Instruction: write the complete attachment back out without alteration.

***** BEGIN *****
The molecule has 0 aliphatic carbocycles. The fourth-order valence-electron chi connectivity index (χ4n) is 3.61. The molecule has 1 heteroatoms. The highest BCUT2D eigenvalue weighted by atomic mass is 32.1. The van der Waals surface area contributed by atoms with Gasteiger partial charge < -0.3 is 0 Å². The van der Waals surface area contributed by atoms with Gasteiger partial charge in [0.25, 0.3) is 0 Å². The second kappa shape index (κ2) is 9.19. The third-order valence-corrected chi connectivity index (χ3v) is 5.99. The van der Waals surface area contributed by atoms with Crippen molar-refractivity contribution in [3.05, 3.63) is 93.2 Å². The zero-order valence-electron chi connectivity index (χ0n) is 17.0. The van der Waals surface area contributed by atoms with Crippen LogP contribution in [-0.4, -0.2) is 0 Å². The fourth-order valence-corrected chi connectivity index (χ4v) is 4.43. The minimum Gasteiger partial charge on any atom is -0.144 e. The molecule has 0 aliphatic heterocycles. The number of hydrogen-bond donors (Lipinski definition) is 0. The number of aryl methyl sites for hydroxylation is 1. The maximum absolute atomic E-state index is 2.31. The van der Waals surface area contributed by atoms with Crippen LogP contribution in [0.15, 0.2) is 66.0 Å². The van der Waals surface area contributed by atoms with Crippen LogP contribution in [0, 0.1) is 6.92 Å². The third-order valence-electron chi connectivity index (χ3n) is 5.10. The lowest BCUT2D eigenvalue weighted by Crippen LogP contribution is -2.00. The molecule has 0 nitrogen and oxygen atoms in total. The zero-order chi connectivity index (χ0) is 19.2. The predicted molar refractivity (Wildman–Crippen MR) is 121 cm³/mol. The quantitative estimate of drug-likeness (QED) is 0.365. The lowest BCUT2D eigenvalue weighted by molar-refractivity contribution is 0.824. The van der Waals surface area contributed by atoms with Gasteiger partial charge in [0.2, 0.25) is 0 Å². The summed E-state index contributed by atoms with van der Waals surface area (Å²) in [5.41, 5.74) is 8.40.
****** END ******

The molecule has 0 aliphatic carbocycles. The fourth-order valence-electron chi connectivity index (χ4n) is 3.61. The molecule has 1 heteroatoms. The highest BCUT2D eigenvalue weighted by atomic mass is 32.1. The van der Waals surface area contributed by atoms with Gasteiger partial charge < -0.3 is 0 Å². The van der Waals surface area contributed by atoms with Gasteiger partial charge in [0.25, 0.3) is 0 Å². The second kappa shape index (κ2) is 9.19. The third-order valence-corrected chi connectivity index (χ3v) is 5.99. The van der Waals surface area contributed by atoms with Crippen molar-refractivity contribution in [3.05, 3.63) is 93.2 Å². The zero-order valence-electron chi connectivity index (χ0n) is 17.0. The van der Waals surface area contributed by atoms with Crippen LogP contribution in [-0.4, -0.2) is 0 Å². The fourth-order valence-corrected chi connectivity index (χ4v) is 4.43. The minimum Gasteiger partial charge on any atom is -0.144 e. The molecule has 0 aliphatic heterocycles. The number of hydrogen-bond donors (Lipinski definition) is 0. The number of aryl methyl sites for hydroxylation is 1. The maximum absolute atomic E-state index is 2.31. The van der Waals surface area contributed by atoms with Crippen LogP contribution in [0.15, 0.2) is 66.0 Å². The van der Waals surface area contributed by atoms with Crippen LogP contribution in [0, 0.1) is 6.92 Å². The third-order valence-electron chi connectivity index (χ3n) is 5.10. The lowest BCUT2D eigenvalue weighted by Crippen LogP contribution is -2.00. The molecule has 0 nitrogen and oxygen atoms in total. The zero-order chi connectivity index (χ0) is 19.2. The predicted molar refractivity (Wildman–Crippen MR) is 121 cm³/mol. The quantitative estimate of drug-likeness (QED) is 0.365. The lowest BCUT2D eigenvalue weighted by molar-refractivity contribution is 0.824. The van der Waals surface area contributed by atoms with Gasteiger partial charge in [0.2, 0.25) is 0 Å². The summed E-state index contributed by atoms with van der Waals surface area (Å²) in [5.41, 5.74) is 8.40.